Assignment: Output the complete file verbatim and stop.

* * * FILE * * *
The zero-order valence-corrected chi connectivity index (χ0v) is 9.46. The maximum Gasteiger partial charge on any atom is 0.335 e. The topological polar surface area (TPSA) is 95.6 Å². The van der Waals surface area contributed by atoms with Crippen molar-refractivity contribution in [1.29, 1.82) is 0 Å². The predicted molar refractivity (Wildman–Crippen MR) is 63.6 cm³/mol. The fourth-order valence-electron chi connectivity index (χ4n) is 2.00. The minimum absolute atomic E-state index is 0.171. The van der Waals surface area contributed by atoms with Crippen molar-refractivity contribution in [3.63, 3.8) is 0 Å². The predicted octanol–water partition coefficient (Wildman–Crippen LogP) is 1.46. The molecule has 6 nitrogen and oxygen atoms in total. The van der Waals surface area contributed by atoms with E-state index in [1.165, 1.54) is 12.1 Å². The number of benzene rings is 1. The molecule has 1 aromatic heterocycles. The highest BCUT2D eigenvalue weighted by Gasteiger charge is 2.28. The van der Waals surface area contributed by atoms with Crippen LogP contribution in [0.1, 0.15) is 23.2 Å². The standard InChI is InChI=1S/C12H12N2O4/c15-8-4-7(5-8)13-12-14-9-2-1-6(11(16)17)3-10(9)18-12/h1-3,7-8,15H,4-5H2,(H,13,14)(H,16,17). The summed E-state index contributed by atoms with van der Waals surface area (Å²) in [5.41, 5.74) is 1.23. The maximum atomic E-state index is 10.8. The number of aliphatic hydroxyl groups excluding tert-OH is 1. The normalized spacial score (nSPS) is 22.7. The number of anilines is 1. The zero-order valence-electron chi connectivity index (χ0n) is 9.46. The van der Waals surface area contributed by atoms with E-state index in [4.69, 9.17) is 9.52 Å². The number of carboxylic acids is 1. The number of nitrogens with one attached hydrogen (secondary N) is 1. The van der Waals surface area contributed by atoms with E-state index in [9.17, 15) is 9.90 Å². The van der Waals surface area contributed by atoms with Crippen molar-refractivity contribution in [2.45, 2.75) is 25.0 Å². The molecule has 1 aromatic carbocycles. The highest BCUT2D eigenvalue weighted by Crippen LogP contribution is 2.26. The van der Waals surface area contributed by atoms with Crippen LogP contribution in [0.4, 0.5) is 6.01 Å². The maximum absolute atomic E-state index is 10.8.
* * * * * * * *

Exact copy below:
The zero-order valence-corrected chi connectivity index (χ0v) is 9.46. The maximum Gasteiger partial charge on any atom is 0.335 e. The topological polar surface area (TPSA) is 95.6 Å². The van der Waals surface area contributed by atoms with Crippen molar-refractivity contribution in [1.29, 1.82) is 0 Å². The predicted molar refractivity (Wildman–Crippen MR) is 63.6 cm³/mol. The fourth-order valence-electron chi connectivity index (χ4n) is 2.00. The minimum absolute atomic E-state index is 0.171. The van der Waals surface area contributed by atoms with Crippen molar-refractivity contribution in [3.63, 3.8) is 0 Å². The predicted octanol–water partition coefficient (Wildman–Crippen LogP) is 1.46. The molecule has 6 nitrogen and oxygen atoms in total. The van der Waals surface area contributed by atoms with E-state index in [1.165, 1.54) is 12.1 Å². The number of benzene rings is 1. The molecule has 1 aromatic heterocycles. The highest BCUT2D eigenvalue weighted by Gasteiger charge is 2.28. The van der Waals surface area contributed by atoms with Crippen LogP contribution in [0.1, 0.15) is 23.2 Å². The standard InChI is InChI=1S/C12H12N2O4/c15-8-4-7(5-8)13-12-14-9-2-1-6(11(16)17)3-10(9)18-12/h1-3,7-8,15H,4-5H2,(H,13,14)(H,16,17). The summed E-state index contributed by atoms with van der Waals surface area (Å²) in [5.41, 5.74) is 1.23. The maximum atomic E-state index is 10.8. The number of aliphatic hydroxyl groups excluding tert-OH is 1. The normalized spacial score (nSPS) is 22.7. The number of anilines is 1. The zero-order valence-electron chi connectivity index (χ0n) is 9.46. The van der Waals surface area contributed by atoms with E-state index in [4.69, 9.17) is 9.52 Å². The number of carboxylic acids is 1. The number of nitrogens with one attached hydrogen (secondary N) is 1. The van der Waals surface area contributed by atoms with E-state index in [9.17, 15) is 9.90 Å². The van der Waals surface area contributed by atoms with Crippen molar-refractivity contribution in [2.45, 2.75) is 25.0 Å². The molecule has 1 aromatic carbocycles. The highest BCUT2D eigenvalue weighted by Crippen LogP contribution is 2.26. The van der Waals surface area contributed by atoms with Crippen LogP contribution in [0.4, 0.5) is 6.01 Å². The maximum absolute atomic E-state index is 10.8.